You have some very nice choices in your list. The speakers in your list have a wide range of tonality. Having a speaker that offers some adjustability is a huge thing in getting it to work in a room. The only speaker in your list that has adjustability it the VSA. Another speaker similar is the Sonus Faber Aida. It offers a good amount of adjustability and something to consider.
 

pjwd

Well-Known Member
Jun 22, 2015
504
339
298
Brisbane
ROOM ACOUSTICS - TREATMENT

Phil, my understanding is that the acoustics in concert halls could not be more different than in a (relatively) much smaller dedicated listening rooms like mine.

In large "rooms" typical of performance venues, reverberation time (RT60) is so long that instrumental/voice incoherence and unintelligibility results from undirected, unfettered propagation of sound as they travel over long distances in multiple vectors and bounce around into a phenomenon called reverberation. Paradoxically, higher frequency energy diminishes rapidly over long distances so it is as precious as saffron or pixel dust; in controlling/reducing reverberation, the venue must not be overdamped. The challenge is, therefore, how to deliberately shape large boundaries and surfaces which assist in consistently and predictably redirecting the sound from the source/stage into the audience/venue, in both amplitude (directivity/spread) and time domain (consistent decay, post initial arrival).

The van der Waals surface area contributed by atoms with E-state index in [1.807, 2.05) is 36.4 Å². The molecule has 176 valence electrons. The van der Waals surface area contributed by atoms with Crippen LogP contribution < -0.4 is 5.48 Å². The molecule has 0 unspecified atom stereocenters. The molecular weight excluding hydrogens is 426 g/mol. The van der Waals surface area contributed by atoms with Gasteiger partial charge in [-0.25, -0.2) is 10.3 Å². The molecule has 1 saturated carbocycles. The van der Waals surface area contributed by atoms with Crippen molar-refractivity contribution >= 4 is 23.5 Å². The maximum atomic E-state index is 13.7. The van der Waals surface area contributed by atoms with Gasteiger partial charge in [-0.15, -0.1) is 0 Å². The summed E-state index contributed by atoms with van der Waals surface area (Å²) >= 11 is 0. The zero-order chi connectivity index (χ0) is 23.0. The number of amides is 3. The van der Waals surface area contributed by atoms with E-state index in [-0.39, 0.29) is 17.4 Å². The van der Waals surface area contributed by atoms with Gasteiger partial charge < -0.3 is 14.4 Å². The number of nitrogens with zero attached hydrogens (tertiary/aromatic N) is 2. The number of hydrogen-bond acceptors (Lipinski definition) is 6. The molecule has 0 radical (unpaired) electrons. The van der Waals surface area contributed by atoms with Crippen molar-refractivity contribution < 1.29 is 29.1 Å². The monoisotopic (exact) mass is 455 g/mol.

The relatively shorter distances between the boundaries in basement listening room also requires consistent and uniform decay of acoustic energy leaving no lingering (spurious) acoustic energy, but in a much shorter time frame, outside of the reverberation time window.

It's essential to understand the physics of sound, how 200Hz+ frequencies interact and behave very differently from sub-200Hz bass energy.

For frequencies above 200Hz, the strategic placement of quadratic diffusers to deliberately introduce comb filtering effects which randomize (and shift) amplitude, spectral distribution, and time arrivals of the primary sound will result in a pleasant ambient environment through the redirection and shaping of secondary (redirected/reflected) sound, generally perceived as the expansion of the listening room boundaries and volume. In my basement listening room, the entire front wall (behind the speakers), as well as the sidewalls (behind the speakers) will be covered with broadband P23 quadratic diffusors. And on the ceiling, a shallower quadratic diffuser will cover most of the central area.

Frequencies below 200Hz are long tsunami "pressure waves" which are forceful and persistently want to dominate over everything, stopping at nothing. The objective in an audiophile listening room is to essentially find methods to make the pressure waves dissipate/disappear. This is done in three ways.

Velocity attenuators typically uses materials which introduce friction, turning air molecule movement into heat, but heroic amounts of mass (hundreds, if not thousands of kilograms of lossy material) is required to do this job. No amount of building insulation or acoustic foam will do anything to attenuate deep bass, but deep, large, robust cabinets with compartments filled with activated carbon (having prodigious amounts of surface area through their astonishing porosity) will be useful.